provides almost a maze-like quality for      pretend play while they were outside.
             children’s play, and encourages physical     The teachers have since proposed some
             coordination as they must often twist        uses for the space, such as a place for a
             and turn while running. The tall grasses     spontaneous picnic snack, conducting
             have also provided another child-initiat-    the reading of a story, and group music
             ed space for a favorite classroom activ-     and movement.
             ity/story. They use this space to recreate
             movements from the story Going On A          You describe playing with equipment as
             Bear Hunt.                                   independent play. What do you mean by
                                                          that? Why is independent play important?
             reading nook/amPhitheater                    Give examples of this type of play.
             This is one particular space where the       In speaking of independent play, I mean
             teachers made an effort to observe the       that we sought out equipment that al-
             children for their ideas about how to use    lowed children to participate in a variety
             the space rather than pre-determining        of activities that could change with
             the activities that they expected would      each child or the children who used
             occur. This has allowed for several          the equipment. We wanted to support
             interesting experiences. Teachers have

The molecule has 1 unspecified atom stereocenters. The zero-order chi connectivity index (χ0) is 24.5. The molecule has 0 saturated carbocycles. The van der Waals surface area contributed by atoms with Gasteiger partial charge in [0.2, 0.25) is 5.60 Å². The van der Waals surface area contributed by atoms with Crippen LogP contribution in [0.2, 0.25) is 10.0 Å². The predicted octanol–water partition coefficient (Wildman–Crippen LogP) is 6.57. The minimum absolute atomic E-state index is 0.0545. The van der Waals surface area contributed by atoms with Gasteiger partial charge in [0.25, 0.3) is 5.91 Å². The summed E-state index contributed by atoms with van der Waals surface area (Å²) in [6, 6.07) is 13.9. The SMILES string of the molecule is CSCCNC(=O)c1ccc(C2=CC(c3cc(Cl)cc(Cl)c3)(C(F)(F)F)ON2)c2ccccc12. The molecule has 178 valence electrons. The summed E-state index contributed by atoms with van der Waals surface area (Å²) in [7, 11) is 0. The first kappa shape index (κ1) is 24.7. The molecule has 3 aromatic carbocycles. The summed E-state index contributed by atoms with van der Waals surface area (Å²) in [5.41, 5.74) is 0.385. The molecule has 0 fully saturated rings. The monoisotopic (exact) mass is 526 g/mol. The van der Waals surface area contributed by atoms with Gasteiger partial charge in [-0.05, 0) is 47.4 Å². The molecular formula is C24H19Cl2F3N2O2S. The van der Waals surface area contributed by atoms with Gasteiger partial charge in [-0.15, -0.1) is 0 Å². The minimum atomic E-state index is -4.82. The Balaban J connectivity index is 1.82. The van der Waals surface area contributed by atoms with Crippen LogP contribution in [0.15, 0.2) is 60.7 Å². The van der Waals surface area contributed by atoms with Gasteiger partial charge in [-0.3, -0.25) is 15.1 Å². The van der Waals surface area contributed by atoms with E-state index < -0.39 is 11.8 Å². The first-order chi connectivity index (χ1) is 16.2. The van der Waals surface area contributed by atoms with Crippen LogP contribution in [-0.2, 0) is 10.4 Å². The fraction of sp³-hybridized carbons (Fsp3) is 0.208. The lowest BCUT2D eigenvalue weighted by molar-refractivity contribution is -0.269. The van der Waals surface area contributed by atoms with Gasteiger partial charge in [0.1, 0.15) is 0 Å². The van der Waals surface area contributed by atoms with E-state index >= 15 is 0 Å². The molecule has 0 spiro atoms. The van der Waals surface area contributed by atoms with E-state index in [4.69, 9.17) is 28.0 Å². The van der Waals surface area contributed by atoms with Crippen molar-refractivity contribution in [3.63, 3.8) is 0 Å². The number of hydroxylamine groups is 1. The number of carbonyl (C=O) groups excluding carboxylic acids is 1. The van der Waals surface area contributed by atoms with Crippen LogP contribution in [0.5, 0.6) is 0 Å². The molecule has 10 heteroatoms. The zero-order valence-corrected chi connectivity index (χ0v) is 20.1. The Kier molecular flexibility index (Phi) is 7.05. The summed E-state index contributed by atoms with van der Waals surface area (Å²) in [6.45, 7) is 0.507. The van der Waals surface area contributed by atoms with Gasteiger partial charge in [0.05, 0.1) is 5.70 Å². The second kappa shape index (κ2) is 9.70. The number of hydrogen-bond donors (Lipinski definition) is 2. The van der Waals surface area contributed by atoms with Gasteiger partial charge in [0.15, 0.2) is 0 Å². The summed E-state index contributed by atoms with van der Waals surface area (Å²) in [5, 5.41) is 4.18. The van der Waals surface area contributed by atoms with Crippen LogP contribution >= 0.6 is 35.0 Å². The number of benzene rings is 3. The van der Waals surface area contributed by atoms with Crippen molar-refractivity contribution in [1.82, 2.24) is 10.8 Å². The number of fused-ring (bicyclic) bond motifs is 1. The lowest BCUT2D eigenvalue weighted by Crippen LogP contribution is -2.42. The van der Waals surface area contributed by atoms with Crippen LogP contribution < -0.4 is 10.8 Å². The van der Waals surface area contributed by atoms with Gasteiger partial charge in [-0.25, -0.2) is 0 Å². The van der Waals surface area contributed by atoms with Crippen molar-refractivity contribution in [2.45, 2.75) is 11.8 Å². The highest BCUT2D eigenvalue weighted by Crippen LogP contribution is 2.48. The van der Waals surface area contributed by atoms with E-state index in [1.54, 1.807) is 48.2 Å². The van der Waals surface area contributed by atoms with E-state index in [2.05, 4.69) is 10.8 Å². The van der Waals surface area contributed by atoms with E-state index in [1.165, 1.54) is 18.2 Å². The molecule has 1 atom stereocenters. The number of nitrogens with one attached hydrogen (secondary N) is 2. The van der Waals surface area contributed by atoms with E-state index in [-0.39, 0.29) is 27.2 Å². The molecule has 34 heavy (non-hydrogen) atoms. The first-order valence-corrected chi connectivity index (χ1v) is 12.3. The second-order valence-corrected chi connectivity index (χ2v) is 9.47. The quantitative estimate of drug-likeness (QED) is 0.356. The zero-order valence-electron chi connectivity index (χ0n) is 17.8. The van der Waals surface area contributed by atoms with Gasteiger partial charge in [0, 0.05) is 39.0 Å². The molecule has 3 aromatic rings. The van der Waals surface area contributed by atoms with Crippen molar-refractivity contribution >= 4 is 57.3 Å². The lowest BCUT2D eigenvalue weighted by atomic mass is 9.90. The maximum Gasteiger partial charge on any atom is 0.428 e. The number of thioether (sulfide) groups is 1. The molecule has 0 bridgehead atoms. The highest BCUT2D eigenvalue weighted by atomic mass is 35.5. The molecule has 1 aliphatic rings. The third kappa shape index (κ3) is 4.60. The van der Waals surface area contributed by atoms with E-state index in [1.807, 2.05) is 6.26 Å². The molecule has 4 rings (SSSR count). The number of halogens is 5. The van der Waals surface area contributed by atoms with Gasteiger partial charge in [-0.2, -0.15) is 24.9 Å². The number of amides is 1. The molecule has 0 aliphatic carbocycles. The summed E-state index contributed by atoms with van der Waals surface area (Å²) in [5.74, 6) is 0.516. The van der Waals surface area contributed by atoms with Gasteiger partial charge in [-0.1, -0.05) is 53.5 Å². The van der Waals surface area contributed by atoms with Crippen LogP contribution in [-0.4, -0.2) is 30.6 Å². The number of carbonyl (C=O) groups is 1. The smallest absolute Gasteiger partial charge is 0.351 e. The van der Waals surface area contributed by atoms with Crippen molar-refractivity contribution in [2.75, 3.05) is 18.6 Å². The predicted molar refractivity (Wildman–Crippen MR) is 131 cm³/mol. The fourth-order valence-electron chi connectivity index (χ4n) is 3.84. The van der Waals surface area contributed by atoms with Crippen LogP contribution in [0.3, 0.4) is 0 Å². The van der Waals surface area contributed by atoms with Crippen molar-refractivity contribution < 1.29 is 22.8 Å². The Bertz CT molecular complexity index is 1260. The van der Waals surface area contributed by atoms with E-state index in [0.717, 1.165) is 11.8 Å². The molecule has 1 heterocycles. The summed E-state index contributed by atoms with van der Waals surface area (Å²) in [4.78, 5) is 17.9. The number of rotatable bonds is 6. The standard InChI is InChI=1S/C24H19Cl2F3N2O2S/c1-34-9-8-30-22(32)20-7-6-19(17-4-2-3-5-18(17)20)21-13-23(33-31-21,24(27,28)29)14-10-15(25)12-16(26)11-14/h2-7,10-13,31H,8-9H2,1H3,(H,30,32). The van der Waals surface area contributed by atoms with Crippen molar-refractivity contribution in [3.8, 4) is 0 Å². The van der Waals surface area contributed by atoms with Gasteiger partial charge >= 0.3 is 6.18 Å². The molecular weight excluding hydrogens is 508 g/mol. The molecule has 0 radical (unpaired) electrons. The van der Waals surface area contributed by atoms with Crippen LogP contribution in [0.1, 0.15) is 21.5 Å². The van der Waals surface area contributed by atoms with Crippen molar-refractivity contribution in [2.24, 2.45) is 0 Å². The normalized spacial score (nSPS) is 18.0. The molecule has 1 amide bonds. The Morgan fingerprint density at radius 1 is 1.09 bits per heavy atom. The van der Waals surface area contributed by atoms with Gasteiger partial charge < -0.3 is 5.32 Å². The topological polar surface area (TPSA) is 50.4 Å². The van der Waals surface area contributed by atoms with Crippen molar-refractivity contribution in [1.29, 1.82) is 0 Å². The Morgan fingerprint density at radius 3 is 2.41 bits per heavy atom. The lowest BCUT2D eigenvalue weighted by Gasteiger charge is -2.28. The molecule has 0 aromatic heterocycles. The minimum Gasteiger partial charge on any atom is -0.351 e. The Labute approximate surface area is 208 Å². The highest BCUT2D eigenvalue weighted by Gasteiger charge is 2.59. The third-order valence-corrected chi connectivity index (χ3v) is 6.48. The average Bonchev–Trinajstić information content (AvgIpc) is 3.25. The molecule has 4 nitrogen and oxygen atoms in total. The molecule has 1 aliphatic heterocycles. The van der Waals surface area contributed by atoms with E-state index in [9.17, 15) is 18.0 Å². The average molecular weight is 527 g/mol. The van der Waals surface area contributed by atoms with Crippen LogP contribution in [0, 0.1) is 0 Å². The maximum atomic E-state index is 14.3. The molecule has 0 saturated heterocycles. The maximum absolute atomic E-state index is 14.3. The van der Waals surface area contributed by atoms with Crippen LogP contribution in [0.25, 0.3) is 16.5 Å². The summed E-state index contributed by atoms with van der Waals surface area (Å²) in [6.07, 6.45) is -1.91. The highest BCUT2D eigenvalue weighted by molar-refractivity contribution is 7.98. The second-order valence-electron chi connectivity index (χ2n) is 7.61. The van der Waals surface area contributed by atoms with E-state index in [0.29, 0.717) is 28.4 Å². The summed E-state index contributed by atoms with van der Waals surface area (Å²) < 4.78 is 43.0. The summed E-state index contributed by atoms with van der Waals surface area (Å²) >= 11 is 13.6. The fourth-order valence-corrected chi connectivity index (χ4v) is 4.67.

observed the children standing inside                               continued on page 12

newsletter                                                                    December 2009 • Issue 5

             Outdoor Learning Center, continued

             the movement and development of               outdoor learning area allow the children
             the large muscles, but at the same time       to climb from both sides, which also
             hoped that the equipment could also           allows for social interaction during play.
             support other areas of development.           The children are able to climb higher
             One example of this is our selection of       than is often typical, and they are not
             the “hammock” slings, rather than using       surrounded by large pieces of metal or
             traditional swing sets in the outdoor         plastic. Even pretend or dramatic play
             learning environment. These slings are        occurs here as children climb to “escape”
             low to the ground and have a longer           a pursuer or pretend to be Spiderman or
             seat than a swing. Because the seats are      some other superhero.